During his distinguished career, Dr. Pierce served as President of both the American Board of Psychiatry and Neurology and the American Orthopsychiatric Association. He was on The Carter Center Mental Health Task Force from 2001 -04 and was the founding president of Black Psychiatrists of America Association and National Chairperson of the Child Development Associate Consortium.
Following his days at Harvard, Dr. Pierce’s impact also extended beyond the classroom. Dr. Pierce served in the U.S. military, holding the rank of Commander in the U.S. Navy. He was a
a senior consultant to the Surgeon General of the U.S. Air Force, the Children’s Television Network – most famously with his work on Sesame Street – the U.S. Arctic Research Commission, the Peace Corps, and the National Aeronautics and Space Administration (NASA).
Dr. Pierce’s career and accomplishments have gained him deserved recognition. Sixty years after Dr. Pierce played against the Cavaliers in Charlottesville, on October 1, 2007, the University of Virginia awarded him the Vivian Pinn Distinguished Lecturer’s Award, which honors lifetime achievement in the field of health disparities. In 2010, Harvard unveiled a portrait of Dr. Pierce in the Junior Common Room of Lowell House – Dr. Pierce’s residence hall as a student – as part of the Harvard Foundation’s Portraiture Project, an effort to reflect the diversity of individuals who have served Harvard.
Dr. Pierce’s legacy continues. The Chester M. Pierce, MD Division of Global Psychiatry at Massachusetts General Hospital was renamed in his honor in 2009. Pierce Peak in Antarctica bears his name as Dr. Pierce made several professional trips to the continent. He was the subject of a book entitled Race and Excellence: My Dialogue with Chester Pierce by Ezra E.H. Griffith in 1998 and the subject of the children’s book Follow Chester! A College Football Team Fights Racism and Makes History by Gloria Respress-Churchwell in 2019.
Quotes on Dr. Pierce
“It was no big deal and took no courage by me. Historically the time was right, among all of America’s changes after World War II, I just happened to be in the right place at the right time. That it happened then and there was a tribute to Harvard.” – Dr. Chester M. Pierce ’48, M.D. ’52 reflecting on the Virginia game in the New York Times on October 5, 1997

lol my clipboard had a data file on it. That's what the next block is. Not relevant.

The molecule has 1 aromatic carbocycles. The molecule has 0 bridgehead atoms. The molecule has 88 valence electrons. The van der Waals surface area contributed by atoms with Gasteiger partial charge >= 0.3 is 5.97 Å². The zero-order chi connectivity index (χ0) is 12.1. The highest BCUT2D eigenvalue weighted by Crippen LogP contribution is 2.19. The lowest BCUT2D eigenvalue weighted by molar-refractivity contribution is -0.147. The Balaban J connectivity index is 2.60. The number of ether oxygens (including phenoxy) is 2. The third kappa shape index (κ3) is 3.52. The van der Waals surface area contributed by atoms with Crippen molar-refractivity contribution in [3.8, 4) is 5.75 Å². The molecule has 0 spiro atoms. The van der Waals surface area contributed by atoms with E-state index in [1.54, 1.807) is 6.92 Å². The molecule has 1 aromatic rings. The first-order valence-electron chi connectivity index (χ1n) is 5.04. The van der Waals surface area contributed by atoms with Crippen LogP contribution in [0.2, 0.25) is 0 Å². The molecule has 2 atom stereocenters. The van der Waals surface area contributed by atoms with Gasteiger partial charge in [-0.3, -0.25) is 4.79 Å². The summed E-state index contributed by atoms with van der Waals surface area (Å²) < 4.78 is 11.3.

“His accomplishments are staggering, but that’s not what defines Chet for me. There are individuals who inspire us by their deeds; there are individuals who inspire us by their character and moral force. Chet is both.” — Jerrold F. Rosenbaum, MD, Chief of Psychiatry upon the renaming of the The Chester M. Pierce, MD Division of Global Psychiatry at Massachusetts General Hospital in 2009
“He was a remarkable, remarkable human being. He was the epitome of manhood. He was the kind of guy you wanted to grow up to be. For a man with such talent and accomplishments, he was also the most modest man. He was humble about his contributions, which were many.” – Gregory Fricchione, Director of the Massachusetts General Hospital Psychiatry Division
“We came out of the field house, and it was almost like a gantlet of people we had to run through. And all these little black kids were reaching out, trying to touch Chester. He was just such a fantastic role model.” – James B. Kenary ’50, Harvard quarterback, on the 1947 Virginia game in the Worcester Telegram & Gazette in 1997
“Chet Pierce is a dear, dear friend of mine and an elegant guy. He is an exceptional person.” – Jim Fenn ’48, a starting guard on the 1947 team, on Dr. Pierce in 2010
“It was a big deal. We all respected him. He was a very dignified fellow, and he was much more of a gentleman than anyone else on the team.” – Alan Stone ’50, Dr. Pierce’s
backup as a sophomore in 1947 and a fellow psychiatrist, on Dr. Pierce in 2010